Little peaceful moments

By Gergana

Wildlife encounters along the transect

Over the last couple of months, we have seen many blue tits – as chicks begin to hatch, each site abounds in blue tits. Though of course blue tits are a lovely sight, we have been lucky to spot a lot of other wildlife along the transect, too. We get to spend most of the day outside, field notebook at hand, recording phenology and measures of bird fitness. Meanwhile, dippers are dashing up and down streams, sometimes even a tawny owl is looking down at us, and often it’s all happening in a magical fairytale-like setting of an woodland, carpeted in bluebells.

A particularly fairytale-like moment was when we walked over to a nestbox only to find a fawn curled up among the bluebells. Magic! Of course, we quietly checked the nestbox and quickly moved away to avoid disturbance, but we’ll definitely remember seeing the fawn (aka Bambi The Bluebell) for years to come!

Like out of a fairytale

One day, we got up even earlier than usual in hopes of seeing a capercaillie. Well, that didn’t happen, but nevertheless, we’ve had some pretty exciting bird sightings. There’s a tawny owl at two of our sites, and we spotted a long-eared owl near another. A pair of northern wheaters greets us as we drive down a small country road towards another another site.

Some of us on the field team saw black grouse for the first time, but regardless of whether we had seen them before or not, we all find seeing and hearing the grouse thrilling.

Then there are also the golden eagles – or so Gergana has heard, she didn’t spot any, thus no eagle photos.

Since the establishment of the transect in 2014, we’ve seen 141 bird species at our sites or directly between sites along the transect. Most of us on the team spend a lot of time working away on computers, so the field season presents a wonderful opportunity to get outside, collect data, and get inspired by nature in the meantime.

It’s peak season!

Our days are packed with branch beating and counting invertebrates, weighting and ringing chicks and looking up the occasional tree that is not in full leaf out yet (like all the aspens!). You can definitely tell it’s peak season – the spreadsheets and field notebooks are filling up, adult blue tits are dashing in and out of nestboxes feeding their chicks.

Blue tits are busy, and so are we! Here is a video of an adult blue tit coming in and out of the nest – if you listen closely, you can hear the blue tit song getting closer and closer.

We have been counting more and more caterpillars, and they are getting bigger. Every once in a while we spot particularly sparkly beetles, too. It feels really rewarding to go to bed after a jam-packed day of fieldwork, knowing that we’ve collected lots of data, spent time outside and worked smoothly as a team!

Disclaimer: All blue tit adults and chicks are handled by licensed individuals with ringing permits.

Fieldwork on the transect

Fieldwork is well underway. We have been walking through the Scottish woodlands as spring is gradually arriving all around us – tree buds opening, blue tits singing. Our days start early, sometimes with tea, more often with coffee. We are working in two teams – one in the south part of the transect, one in the north. The best part is when we meet in the middle and get to exchange stories about what happened during the day.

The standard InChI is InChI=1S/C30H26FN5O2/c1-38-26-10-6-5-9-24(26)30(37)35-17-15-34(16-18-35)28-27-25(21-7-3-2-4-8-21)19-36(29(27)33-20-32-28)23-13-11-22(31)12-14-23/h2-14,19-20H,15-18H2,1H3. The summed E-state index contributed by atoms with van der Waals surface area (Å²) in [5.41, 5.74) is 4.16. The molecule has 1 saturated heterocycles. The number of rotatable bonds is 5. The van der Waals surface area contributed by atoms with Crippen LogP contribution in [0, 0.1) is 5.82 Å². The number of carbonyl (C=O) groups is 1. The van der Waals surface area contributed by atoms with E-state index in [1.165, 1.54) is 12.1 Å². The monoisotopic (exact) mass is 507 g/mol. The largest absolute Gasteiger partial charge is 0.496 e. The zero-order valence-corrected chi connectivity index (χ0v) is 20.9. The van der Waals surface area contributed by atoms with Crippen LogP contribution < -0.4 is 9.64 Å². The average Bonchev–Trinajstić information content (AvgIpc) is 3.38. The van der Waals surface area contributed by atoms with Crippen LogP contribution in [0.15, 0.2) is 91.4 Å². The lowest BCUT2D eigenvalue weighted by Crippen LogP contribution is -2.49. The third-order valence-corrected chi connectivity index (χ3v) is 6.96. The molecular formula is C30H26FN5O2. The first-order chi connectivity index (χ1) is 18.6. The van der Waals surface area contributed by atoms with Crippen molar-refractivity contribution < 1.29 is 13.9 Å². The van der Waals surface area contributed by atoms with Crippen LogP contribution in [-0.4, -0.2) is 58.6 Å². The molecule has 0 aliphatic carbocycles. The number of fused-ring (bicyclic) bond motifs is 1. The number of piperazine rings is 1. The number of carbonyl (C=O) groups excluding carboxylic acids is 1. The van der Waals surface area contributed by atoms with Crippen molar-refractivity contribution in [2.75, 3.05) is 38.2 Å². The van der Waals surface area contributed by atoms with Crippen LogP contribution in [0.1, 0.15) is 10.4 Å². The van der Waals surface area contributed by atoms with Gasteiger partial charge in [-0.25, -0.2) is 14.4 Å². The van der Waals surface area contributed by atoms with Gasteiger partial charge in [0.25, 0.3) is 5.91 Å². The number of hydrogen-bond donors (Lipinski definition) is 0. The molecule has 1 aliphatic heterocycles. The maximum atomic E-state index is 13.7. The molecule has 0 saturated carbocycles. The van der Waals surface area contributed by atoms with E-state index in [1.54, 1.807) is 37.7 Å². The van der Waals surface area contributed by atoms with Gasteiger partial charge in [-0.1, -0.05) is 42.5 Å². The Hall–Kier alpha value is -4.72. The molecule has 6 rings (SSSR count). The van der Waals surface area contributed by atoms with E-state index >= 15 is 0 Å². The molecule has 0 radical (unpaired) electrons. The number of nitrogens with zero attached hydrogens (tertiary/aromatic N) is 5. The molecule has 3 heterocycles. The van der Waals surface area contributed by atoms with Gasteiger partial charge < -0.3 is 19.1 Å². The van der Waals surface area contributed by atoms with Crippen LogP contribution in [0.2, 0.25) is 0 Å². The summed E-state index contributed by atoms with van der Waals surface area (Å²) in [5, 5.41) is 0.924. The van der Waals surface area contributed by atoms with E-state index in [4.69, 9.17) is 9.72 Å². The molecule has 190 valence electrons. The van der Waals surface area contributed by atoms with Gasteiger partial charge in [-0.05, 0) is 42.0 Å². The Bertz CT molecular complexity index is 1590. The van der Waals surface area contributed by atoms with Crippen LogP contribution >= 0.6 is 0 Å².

The first few days of trying to find the marked trees (think finding a needle in a haystack is hard, try a bright pink string in a brown-ish woodland…) are behind us – the trees and nestboxes are a familiar sight by now, and we’ve fallen into a nice routine. It’s actually a pretty special kind of repetitiveness to get to go to the same site, same trees and nestboxes week after week – there are so many little moments of natural wonder for which we have developed an appreciation.

Working on the transect is brilliant. I love the diversity of each site, and watching spring arrive day by day is a real treat. It’s so exciting to arrive at a site to check how the season has progressed and find that buds have burst on a new tree species or that there are new eggs in a nest.

Kat Keogan, Field assistant

For us, each day is a roadtrip. The destinations are the same, but each time we visit them, they are a tiny bit different – our job is to spot those differences and turn them into data on fitness (the survival of the blue tit chicks) and phenology. Phenology refers to the timing of life events, for example when trees first open up their buds, or when blue tits lay their first egg for the season.

There is still much more of the field season to come, so where will our roadtrips take us? Ultimately, to a better understanding of how the blue tit phenological optimum varies across space and time. Along the way, we’ve been to places in Scotland we hadn’t seen before, we’ve honed our tree identification and data collection skills, and we’re excited for what the rest of the field season has in store for us.


227km, 44 sites and 334 nestboxes – fieldwork begins!

Spring is just around the corner, the vans are packed, we are ready to kick off another field season along the Phenoweb transect. We will visit sites every two days through the spring, recording various phenological and fitness measures. The project was set-up to explain spatiotemporal variation in blue tit (Cyanistes caeruleus) breeding phenology and fitness and it provides the empirical backbone to this proposal.

The transect stretches 227km from Edinburgh (55.98°N) to Dornoch (57.89°N). In addition to a latitudinal gradient, the transect incorporates an elevation range from 0 – 450m, a temperature range of ~3.5°C and a variety of woodland habitats. At each site we have six to eight 26mm hole nestboxes, which exclude larger passerines such as great tits, and two thermochron i-buttons, which record accurate hourly temperatures.

We are excited to observe and record the arrival of spring in Scottish woodlands and will be sharing more of our experiences along the transect as the season progresses.